Belarus is trying to capitalize on her transit status in the West

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April 22, 2016 18:28

On March 28th, Belarus’ Foreign Minister Vladimir Makey met with Lithuania’s Deputy Foreign Minister Krivas. Belarusian-Lithuanian ministerial consultations resulted in a number of agreements, inter alia, in transportation field.

An important economic incentive stimulating Minsk-Vilnius interactions is the Belarus’ potential participation in the NATO cargo troops withdrawal project in Afghanistan. There is nt public information about the agreements’ content, which could mean that bargaining is still in progress.

Transit cargo shipping was one of the topics discussed during the Belarusian-Lithuanian consultations, and most likely it related to the most topical regional logistics project for 2013-2014 – NATO cargo transportation from Afghanistan within the Northern Distribution Network.

In Eastern Europe the NDN logistics network uses three Baltic ports: Riga, Tallinn and Klaipeda. Among them, only Klaipeda port is ice-free. Therefore, in Lithuania’s views Belarusian railway network looks very profitable, especially if unofficial information about NATO’s refusal to use Uliyanovsk airport as a transit point is confirmed.

Belarus is also interested in participating in the profitable logistics projects. In January President Lukashenko met with American Institute Jamestown Foundation experts, who are known for their efforts in promoting NDN project in Eastern Europe. Belarusian-Lithuanian ministerial consultations’ agenda also covered preparations for the 9th Lithuanian-Belarusian economic forum to be held in Klaipeda.

Nevertheless, there is no official information about the outcomes of these consultations, implying that the parties have not reached agreements and will continue negotiations. In particular, it is likely that Belarus has included in its political negotiations package a demand to lift visa and economic sanctions against Belarusian citizens. It is known that Lithuania reiterated the condition for the normalization of relations with Belarus, i.e. the release and rehabilitation of political prisoners.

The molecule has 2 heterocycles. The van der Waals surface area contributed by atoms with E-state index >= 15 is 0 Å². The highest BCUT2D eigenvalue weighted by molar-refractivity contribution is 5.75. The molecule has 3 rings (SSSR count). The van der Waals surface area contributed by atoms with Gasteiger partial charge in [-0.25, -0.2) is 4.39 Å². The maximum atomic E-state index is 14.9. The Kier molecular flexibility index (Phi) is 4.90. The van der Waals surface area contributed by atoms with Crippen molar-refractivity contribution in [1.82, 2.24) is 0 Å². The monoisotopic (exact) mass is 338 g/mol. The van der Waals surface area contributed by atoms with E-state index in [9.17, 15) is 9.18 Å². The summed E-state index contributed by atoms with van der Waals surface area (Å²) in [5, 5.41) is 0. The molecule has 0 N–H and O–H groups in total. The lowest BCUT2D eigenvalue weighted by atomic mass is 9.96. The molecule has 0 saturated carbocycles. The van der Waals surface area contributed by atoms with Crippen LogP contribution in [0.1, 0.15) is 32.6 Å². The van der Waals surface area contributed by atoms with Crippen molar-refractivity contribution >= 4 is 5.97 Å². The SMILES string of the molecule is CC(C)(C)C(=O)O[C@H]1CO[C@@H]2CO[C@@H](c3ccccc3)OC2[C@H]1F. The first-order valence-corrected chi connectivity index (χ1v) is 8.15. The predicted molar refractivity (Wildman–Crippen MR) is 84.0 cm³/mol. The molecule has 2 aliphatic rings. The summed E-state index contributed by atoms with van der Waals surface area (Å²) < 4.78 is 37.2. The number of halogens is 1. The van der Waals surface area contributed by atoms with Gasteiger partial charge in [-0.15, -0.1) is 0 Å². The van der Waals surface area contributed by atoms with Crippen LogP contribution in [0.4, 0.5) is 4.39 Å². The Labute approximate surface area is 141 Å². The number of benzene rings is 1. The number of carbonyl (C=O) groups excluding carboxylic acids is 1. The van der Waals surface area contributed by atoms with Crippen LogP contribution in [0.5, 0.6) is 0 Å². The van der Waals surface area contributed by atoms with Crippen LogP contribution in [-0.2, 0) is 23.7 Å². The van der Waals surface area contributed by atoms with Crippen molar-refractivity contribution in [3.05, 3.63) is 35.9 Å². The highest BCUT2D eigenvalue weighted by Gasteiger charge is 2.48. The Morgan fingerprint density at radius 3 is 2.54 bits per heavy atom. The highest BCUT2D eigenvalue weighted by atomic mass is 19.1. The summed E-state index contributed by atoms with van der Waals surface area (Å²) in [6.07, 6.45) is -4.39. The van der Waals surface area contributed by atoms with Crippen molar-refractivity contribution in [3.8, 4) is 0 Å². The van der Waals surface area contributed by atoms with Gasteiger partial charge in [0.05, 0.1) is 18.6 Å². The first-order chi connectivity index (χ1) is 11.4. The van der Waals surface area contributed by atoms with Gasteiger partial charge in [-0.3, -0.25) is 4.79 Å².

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Belarusian and Ukrainian Defence Ministries entangle in confrontation spiral
October 02, 2017 11:57
Фото: RFRM

Over the past year, military-political relations between Minsk and Kyiv have become complicated. Due to their high inertia and peculiarities, this downward trend would be extremely difficult to overcome.

The root cause of the crisis is the absence of a common political agenda in the Belarusian-Ukrainian relations. Minsk is looking for a market for Belarusian exports in Ukraine and offers its services as a negotiation platform for the settlement of the Russo-Ukrainian war, thereby hoping to avoid political issues in the dialogue with Kiev. Meanwhile, Ukraine is hoping for political support from Minsk in the confrontation with Moscow. In addition, Ukraine’s integration with NATO presupposes her common position with the Alliance in relation to Belarus. The NATO leadership regards the Belarusian Armed Forces as an integral part of the Russian military machine in the western strategic front (the Baltic states and Poland). In addition, the ongoing military reform in Ukraine envisages a reduction in the number of generals and the domestic political struggle makes some Ukrainian top military leaders targets in politically motivated attacks.

Hence, the criticism of Belarus coming from Ukrainian military leadership is dictated primarily by internal and external political considerations, as well as by the need to protect the interests of generals, and only then by facts.

For instance, initially, the Ukrainian military leadership made statements about 100,000 Russian servicemen allegedly taking part in the Russo-Belarusian military drill West-2017. Then the exercises were labelled quazi-open and military observers from Ukraine refused to provide their assessment, which caused a negative reaction in Minsk. Further, without citing specific facts, it was stated that Russia was building up its military presence in Belarus.

Apparently, the Belarusian and Ukrainian Defence Ministries have entangled in a confrontational spiral (on the level of rhetoric). Moreover, only a small part of the overly hidden process has been disclosed. That said, third states are very likely to take advantage of the situation (or have already done so). This is not only about Russia.

The Belarusian Defence Ministry officials are restrained in assessing their Ukrainian counterparts. However, such a restraint is not enough. Current military-political relations between Belarus and Ukraine are unlikely to stabilise without the intervention of both presidents.

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